Douthat in this piece is calling for Christian charity from those that reject Christianity wholly as a standard for human interaction.  I do not deny that there are those Christians that have failed to show the love of Christ to those that are engaged in this particular sin, but the societal shift we are currently experiencing is not a result of that, for such have existed since the church’s founding.  I am reminded of the scene in the movie “Bridge over the River Kwai” when Alec Guiness quotes the Geneva Convention to the senior officer in the Japanese prison camp where he is held.  The Japanese officer simply does not care.  Guiness holds firm, under incredible torture, until he eventually carries the day.

    The church cannot afford to concede that homosexuality is merely a matter of identity – it is a matter of sin.  We must keep it in perspective as just one of a myriad of sins, no worse and no better.  We must practice the charity we are called upon to practice towards all sinners, inclusive of ourselves.  But I fear that in the current climate even naming homosexual behavior as sin is sufficient to gain the title “intolerant.”  To try and shed the title under these circumstances is not merely to accommodate, it is to change the very nature of Christian thought.  That we cannot do.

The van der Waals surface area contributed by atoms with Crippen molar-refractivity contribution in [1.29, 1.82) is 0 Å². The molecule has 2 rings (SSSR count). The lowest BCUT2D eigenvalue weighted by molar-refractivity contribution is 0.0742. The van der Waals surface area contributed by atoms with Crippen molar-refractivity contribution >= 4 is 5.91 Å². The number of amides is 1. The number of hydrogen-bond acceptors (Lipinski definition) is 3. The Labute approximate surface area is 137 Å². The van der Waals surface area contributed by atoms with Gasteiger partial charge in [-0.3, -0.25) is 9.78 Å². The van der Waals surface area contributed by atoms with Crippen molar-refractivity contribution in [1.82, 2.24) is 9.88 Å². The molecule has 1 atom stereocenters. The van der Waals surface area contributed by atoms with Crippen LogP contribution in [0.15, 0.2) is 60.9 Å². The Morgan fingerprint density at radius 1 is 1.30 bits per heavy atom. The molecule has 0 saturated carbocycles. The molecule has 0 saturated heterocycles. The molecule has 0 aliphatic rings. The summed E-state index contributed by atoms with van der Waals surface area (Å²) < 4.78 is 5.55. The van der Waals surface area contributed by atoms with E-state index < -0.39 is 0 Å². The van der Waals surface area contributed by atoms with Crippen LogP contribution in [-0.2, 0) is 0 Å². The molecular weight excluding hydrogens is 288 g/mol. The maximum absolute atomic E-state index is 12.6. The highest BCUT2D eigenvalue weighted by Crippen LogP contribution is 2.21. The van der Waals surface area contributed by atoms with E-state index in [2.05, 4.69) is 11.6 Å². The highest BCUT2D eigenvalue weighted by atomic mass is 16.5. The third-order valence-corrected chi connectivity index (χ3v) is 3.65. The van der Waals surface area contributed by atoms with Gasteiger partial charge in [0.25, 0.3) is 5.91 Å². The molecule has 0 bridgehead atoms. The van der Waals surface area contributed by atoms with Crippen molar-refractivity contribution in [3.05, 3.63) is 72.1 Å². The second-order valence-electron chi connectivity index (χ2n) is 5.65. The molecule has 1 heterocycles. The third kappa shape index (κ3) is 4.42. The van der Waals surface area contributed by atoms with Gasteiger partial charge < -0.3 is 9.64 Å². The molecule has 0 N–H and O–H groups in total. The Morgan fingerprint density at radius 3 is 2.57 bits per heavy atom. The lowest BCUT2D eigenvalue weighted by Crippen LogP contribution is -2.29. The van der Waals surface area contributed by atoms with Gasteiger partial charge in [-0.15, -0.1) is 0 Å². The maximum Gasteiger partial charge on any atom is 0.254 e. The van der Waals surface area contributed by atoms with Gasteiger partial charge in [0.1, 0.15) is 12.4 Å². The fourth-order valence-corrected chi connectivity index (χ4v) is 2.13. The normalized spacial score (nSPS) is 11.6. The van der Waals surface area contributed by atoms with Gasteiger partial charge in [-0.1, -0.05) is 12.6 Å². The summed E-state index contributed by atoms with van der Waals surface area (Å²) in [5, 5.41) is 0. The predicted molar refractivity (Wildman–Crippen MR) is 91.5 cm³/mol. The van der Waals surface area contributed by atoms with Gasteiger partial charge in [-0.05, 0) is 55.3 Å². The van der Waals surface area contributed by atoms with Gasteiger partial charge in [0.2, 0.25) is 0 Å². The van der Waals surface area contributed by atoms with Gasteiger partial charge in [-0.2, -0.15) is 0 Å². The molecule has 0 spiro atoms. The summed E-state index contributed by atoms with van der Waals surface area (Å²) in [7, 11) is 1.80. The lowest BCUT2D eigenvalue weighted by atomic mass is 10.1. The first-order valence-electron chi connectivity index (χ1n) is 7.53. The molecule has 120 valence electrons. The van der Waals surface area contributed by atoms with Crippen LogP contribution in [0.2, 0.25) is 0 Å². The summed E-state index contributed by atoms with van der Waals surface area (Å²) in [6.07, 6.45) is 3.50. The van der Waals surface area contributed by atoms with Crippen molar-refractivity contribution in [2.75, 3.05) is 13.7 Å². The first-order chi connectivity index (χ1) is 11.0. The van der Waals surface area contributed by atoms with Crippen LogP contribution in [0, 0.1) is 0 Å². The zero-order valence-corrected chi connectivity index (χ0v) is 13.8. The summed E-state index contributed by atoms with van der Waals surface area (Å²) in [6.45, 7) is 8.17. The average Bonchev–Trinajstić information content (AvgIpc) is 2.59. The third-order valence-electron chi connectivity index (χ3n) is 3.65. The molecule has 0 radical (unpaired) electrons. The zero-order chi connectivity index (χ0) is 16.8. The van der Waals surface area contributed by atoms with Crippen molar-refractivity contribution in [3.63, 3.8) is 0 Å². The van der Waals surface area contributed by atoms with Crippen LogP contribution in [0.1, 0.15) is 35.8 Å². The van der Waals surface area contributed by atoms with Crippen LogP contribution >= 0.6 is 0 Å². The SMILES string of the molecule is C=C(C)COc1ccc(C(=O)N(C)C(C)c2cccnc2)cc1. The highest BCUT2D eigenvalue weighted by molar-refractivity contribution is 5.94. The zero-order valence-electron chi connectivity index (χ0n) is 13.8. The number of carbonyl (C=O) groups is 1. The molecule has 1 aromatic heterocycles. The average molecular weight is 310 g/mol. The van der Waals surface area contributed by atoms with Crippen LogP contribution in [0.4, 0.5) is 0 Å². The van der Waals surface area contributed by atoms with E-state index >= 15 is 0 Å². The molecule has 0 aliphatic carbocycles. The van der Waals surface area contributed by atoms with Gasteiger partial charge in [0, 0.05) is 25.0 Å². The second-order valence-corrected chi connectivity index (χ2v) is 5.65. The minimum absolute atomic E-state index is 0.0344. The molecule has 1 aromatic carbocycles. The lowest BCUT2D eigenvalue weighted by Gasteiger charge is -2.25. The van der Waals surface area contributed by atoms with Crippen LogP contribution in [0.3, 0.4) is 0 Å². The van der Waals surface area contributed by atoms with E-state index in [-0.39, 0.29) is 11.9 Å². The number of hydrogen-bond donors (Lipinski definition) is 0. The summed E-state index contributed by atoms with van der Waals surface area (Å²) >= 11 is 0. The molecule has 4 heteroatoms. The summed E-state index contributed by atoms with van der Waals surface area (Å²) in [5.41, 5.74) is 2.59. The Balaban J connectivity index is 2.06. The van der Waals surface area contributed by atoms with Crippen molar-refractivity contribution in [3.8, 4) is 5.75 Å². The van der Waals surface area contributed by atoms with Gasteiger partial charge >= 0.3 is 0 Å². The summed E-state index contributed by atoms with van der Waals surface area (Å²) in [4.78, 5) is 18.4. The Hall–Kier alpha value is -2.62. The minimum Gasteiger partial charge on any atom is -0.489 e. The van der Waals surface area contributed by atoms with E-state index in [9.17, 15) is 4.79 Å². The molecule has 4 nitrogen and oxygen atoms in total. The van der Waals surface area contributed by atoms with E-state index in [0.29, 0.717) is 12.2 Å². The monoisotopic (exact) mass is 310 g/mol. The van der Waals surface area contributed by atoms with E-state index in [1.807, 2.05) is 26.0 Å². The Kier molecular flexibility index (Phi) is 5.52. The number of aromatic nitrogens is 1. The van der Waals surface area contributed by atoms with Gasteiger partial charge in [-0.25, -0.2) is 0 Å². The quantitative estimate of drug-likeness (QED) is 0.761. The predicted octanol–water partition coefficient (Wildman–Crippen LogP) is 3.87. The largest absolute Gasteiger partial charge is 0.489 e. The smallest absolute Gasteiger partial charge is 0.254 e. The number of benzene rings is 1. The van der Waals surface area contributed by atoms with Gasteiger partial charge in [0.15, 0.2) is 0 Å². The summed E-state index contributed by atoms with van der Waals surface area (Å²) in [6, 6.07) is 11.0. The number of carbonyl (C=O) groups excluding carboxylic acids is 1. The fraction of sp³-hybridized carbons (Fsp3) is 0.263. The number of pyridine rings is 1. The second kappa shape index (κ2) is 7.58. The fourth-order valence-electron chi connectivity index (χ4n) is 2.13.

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    Rope Bridges

    Posted by: John Schroeder at 07:13 am, February 26th 2014     &mdash      1 Comment »

    In October we looked at Al Mohler’s speech at BYU and said:

    What’s the lede there?  Certainly not the shared political concerns, rather it is the theological divide.  Before he can talk about joining Mormons in common political cause he is seemingly compelled to not merely acknowledge the theological differences, but to carefully delineate and explain them.  What could have been glossed over with a few words, consumes an entire paragraph of the pullquote, and several paragraphs in the entire transcript of the speech.  This is the schismatic impulse.  No bridge can be build too permanently – it cannot be shored up – it must be built in a fashion that it can be destroyed in an instant.

    In January Mohler wrote of Roman Catholics and we said:

    When the Republican party is working hard to pull itself together Mohler seems to want to make sure it is poorly stitched.